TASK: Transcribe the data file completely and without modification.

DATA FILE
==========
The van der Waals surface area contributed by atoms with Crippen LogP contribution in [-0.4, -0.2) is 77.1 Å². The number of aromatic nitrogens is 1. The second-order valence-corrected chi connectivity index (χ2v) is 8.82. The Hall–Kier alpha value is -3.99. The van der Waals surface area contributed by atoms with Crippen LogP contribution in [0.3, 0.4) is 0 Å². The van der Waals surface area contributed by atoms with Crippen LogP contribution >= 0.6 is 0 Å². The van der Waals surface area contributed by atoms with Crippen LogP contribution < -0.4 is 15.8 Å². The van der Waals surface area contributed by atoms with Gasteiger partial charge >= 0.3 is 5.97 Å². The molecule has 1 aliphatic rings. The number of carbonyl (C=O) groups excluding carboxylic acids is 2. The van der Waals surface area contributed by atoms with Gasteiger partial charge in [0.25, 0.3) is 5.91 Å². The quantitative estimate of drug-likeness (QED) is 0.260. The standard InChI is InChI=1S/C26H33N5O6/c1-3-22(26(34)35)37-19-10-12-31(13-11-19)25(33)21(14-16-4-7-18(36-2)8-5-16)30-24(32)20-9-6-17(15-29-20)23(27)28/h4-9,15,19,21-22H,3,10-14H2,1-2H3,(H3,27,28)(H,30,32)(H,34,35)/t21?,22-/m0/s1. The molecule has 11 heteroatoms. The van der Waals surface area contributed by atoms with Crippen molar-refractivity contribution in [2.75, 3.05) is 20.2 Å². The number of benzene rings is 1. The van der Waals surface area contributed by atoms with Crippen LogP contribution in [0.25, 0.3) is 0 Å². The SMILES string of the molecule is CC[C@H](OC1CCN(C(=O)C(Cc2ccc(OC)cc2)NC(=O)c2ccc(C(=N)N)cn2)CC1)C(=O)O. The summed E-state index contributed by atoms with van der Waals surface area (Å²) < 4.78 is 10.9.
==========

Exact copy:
The van der Waals surface area contributed by atoms with Crippen LogP contribution in [-0.4, -0.2) is 77.1 Å². The number of aromatic nitrogens is 1. The second-order valence-corrected chi connectivity index (χ2v) is 8.82. The Hall–Kier alpha value is -3.99. The van der Waals surface area contributed by atoms with Crippen LogP contribution in [0.3, 0.4) is 0 Å². The van der Waals surface area contributed by atoms with Crippen LogP contribution >= 0.6 is 0 Å². The van der Waals surface area contributed by atoms with Crippen LogP contribution < -0.4 is 15.8 Å². The van der Waals surface area contributed by atoms with Gasteiger partial charge >= 0.3 is 5.97 Å². The molecule has 1 aliphatic rings. The number of carbonyl (C=O) groups excluding carboxylic acids is 2. The van der Waals surface area contributed by atoms with Gasteiger partial charge in [0.25, 0.3) is 5.91 Å². The quantitative estimate of drug-likeness (QED) is 0.260. The standard InChI is InChI=1S/C26H33N5O6/c1-3-22(26(34)35)37-19-10-12-31(13-11-19)25(33)21(14-16-4-7-18(36-2)8-5-16)30-24(32)20-9-6-17(15-29-20)23(27)28/h4-9,15,19,21-22H,3,10-14H2,1-2H3,(H3,27,28)(H,30,32)(H,34,35)/t21?,22-/m0/s1. The molecule has 11 heteroatoms. The van der Waals surface area contributed by atoms with Crippen molar-refractivity contribution in [2.75, 3.05) is 20.2 Å². The number of benzene rings is 1. The van der Waals surface area contributed by atoms with Crippen LogP contribution in [0.25, 0.3) is 0 Å². The SMILES string of the molecule is CC[C@H](OC1CCN(C(=O)C(Cc2ccc(OC)cc2)NC(=O)c2ccc(C(=N)N)cn2)CC1)C(=O)O. The summed E-state index contributed by atoms with van der Waals surface area (Å²) < 4.78 is 10.9.